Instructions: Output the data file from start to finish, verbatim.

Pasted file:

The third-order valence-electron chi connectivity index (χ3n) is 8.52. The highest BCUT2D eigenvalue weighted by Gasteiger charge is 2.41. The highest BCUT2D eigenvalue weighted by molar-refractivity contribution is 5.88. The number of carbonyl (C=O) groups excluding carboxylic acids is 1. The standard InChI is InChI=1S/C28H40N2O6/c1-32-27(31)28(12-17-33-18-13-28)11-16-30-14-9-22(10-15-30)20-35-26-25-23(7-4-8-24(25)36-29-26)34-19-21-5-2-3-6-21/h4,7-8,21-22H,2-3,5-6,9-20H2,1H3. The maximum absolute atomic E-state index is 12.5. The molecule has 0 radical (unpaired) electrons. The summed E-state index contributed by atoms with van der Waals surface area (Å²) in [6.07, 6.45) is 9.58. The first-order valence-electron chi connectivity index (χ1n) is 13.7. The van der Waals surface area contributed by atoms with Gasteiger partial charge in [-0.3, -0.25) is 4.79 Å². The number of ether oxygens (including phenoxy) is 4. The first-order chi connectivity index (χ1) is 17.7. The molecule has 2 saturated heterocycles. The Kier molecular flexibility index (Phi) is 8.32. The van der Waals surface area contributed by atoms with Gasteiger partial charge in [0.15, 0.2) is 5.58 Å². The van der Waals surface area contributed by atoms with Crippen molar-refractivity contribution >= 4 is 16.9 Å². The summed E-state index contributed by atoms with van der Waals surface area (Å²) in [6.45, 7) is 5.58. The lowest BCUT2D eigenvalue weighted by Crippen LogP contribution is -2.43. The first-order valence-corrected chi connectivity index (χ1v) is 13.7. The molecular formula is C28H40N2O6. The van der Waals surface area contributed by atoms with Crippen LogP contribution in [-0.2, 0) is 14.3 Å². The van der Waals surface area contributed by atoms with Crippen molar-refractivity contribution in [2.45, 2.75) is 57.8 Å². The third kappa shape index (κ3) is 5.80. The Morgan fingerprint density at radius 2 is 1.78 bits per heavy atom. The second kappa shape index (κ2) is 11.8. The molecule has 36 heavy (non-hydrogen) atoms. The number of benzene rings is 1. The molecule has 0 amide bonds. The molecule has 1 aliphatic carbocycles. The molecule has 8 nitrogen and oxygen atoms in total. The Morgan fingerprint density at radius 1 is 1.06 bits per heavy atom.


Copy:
The third-order valence-electron chi connectivity index (χ3n) is 8.52. The highest BCUT2D eigenvalue weighted by Gasteiger charge is 2.41. The highest BCUT2D eigenvalue weighted by molar-refractivity contribution is 5.88. The number of carbonyl (C=O) groups excluding carboxylic acids is 1. The standard InChI is InChI=1S/C28H40N2O6/c1-32-27(31)28(12-17-33-18-13-28)11-16-30-14-9-22(10-15-30)20-35-26-25-23(7-4-8-24(25)36-29-26)34-19-21-5-2-3-6-21/h4,7-8,21-22H,2-3,5-6,9-20H2,1H3. The maximum absolute atomic E-state index is 12.5. The molecule has 0 radical (unpaired) electrons. The summed E-state index contributed by atoms with van der Waals surface area (Å²) in [6.07, 6.45) is 9.58. The first-order valence-electron chi connectivity index (χ1n) is 13.7. The van der Waals surface area contributed by atoms with Gasteiger partial charge in [-0.3, -0.25) is 4.79 Å². The number of ether oxygens (including phenoxy) is 4. The first-order chi connectivity index (χ1) is 17.7. The molecule has 2 saturated heterocycles. The Kier molecular flexibility index (Phi) is 8.32. The van der Waals surface area contributed by atoms with Gasteiger partial charge in [0.15, 0.2) is 5.58 Å². The van der Waals surface area contributed by atoms with Crippen molar-refractivity contribution >= 4 is 16.9 Å². The summed E-state index contributed by atoms with van der Waals surface area (Å²) in [6.45, 7) is 5.58. The lowest BCUT2D eigenvalue weighted by Crippen LogP contribution is -2.43. The first-order valence-corrected chi connectivity index (χ1v) is 13.7. The molecular formula is C28H40N2O6. The van der Waals surface area contributed by atoms with Crippen LogP contribution in [-0.2, 0) is 14.3 Å². The van der Waals surface area contributed by atoms with Crippen molar-refractivity contribution in [2.45, 2.75) is 57.8 Å². The third kappa shape index (κ3) is 5.80. The Morgan fingerprint density at radius 2 is 1.78 bits per heavy atom. The second kappa shape index (κ2) is 11.8. The molecule has 36 heavy (non-hydrogen) atoms. The number of benzene rings is 1. The molecule has 0 amide bonds. The molecule has 1 aliphatic carbocycles. The molecule has 8 nitrogen and oxygen atoms in total. The Morgan fingerprint density at radius 1 is 1.06 bits per heavy atom.